Saturday, November 16, 2013

Commentary: An Updated APA Land Use Policy Proposal

APA officeGet out your torches and pitchforks, kids.  Here comes a nice fat target to shoot at.  I’m going to propose an updated land use policy and permitting process for the Adirondack Park Agency.  I’m not going to go into a detailed explanation of it since I imagine that I will have ample opportunity to do that in response to the numerous comments I hope to receive.

Consider this a straw man that you can light on fire or eviscerate as desired.  I don’t suggest for a moment that I have the one best answer or anything remotely definitive.  But I aim to have something to talk about which I can defend on the basis laid out in the two previous commentaries in this series: common ground exists to a far greater extent than the usual rhetoric would have you believe and we waste time, effort and good will by playing politics when reasoned discussion and a rational process can get us to consensus far more often than not.  So be ready, because I’m going to come back at any and all objections with direct challenges.  

I have had the able commentary and critical review of an expert in writing on this topic: Michale Glennon, Science Director for the Wildlife Conservation Society Adirondack Program.  Michale, who has her PhD in Environmental Science and Forestry from SUNY-ESF, is conducting core research on the ecological importance of private land in the Adirondacks.  Her presentation at the Strengthening the APA Conference held in September was a highlight.  While her comments have been most helpful and I thank her, nothing in this proposal belongs to her; it is entirely my fault.  Thanks also to the other Adirondack experts who reviewed this before it went to publication.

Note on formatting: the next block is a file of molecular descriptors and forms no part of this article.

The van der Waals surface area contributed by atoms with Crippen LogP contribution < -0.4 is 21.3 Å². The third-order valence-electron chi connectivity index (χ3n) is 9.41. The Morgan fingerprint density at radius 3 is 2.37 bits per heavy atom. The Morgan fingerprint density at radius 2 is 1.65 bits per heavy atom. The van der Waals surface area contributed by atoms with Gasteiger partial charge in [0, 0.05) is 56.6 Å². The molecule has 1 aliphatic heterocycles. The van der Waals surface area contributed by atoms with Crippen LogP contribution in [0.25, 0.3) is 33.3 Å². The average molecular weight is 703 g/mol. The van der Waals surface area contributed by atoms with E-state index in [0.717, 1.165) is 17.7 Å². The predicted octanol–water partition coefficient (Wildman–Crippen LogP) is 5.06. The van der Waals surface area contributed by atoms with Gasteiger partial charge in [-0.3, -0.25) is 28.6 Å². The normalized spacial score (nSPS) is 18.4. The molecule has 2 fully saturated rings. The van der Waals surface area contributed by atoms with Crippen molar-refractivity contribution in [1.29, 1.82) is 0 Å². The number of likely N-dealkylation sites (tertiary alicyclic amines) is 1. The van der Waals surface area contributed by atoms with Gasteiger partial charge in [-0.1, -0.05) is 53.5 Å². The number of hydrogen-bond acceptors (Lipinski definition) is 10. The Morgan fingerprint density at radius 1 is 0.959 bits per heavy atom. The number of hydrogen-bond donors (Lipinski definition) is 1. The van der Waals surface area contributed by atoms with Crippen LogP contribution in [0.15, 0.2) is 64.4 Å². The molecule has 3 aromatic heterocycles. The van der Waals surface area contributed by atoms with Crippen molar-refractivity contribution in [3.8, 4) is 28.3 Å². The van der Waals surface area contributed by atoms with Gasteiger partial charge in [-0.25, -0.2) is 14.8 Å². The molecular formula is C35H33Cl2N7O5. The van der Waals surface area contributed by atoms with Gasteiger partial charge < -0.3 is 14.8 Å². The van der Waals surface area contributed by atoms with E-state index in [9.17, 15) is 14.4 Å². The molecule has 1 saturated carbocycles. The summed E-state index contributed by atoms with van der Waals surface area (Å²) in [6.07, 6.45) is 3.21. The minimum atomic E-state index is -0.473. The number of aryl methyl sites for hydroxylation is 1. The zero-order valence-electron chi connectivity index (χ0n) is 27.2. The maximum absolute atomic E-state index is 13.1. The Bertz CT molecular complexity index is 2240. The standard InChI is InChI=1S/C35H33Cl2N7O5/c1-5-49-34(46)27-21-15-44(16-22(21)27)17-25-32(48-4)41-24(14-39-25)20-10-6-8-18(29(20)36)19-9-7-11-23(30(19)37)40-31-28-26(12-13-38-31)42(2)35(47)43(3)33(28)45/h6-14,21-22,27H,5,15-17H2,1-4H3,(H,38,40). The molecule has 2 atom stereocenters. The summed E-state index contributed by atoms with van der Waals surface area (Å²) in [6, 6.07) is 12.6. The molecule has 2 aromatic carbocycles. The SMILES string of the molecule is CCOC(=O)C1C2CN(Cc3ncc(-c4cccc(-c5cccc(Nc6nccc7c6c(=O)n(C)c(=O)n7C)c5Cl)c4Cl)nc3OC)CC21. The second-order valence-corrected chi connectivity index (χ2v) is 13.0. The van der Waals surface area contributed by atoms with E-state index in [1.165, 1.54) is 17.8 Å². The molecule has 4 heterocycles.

First, with Michale’s assistance, let us disabuse ourselves of any notion that updating private land use policy is not important.  Here’s her quote to me on the subject:

Private lands are extremely important to Adirondack biodiversity.  Here, and elsewhere, large numbers of species make use of habitats on private lands to meet their needs.  Although the Forest Preserve protects some habitat types very well, there are others in the Adirondacks that are disproportionately represented on private land and at the same time critically important to wildlife.

In other words, we cannot ignore private land in the ecological equation simply because we assume there is enough protected land in the Forest Preserve.

What then is the most critical issue with regards to the ecological health of private land in the park?  Again Michale, along with her research partner, social scientist Heidi Kretser (from the Northeastern States Research Cooperative’s web site):

Low-density residential development of five or more acres per house causes ten times the amount of land-use change caused by urban and suburban development and is one of the primary causes of habitat loss in the United States.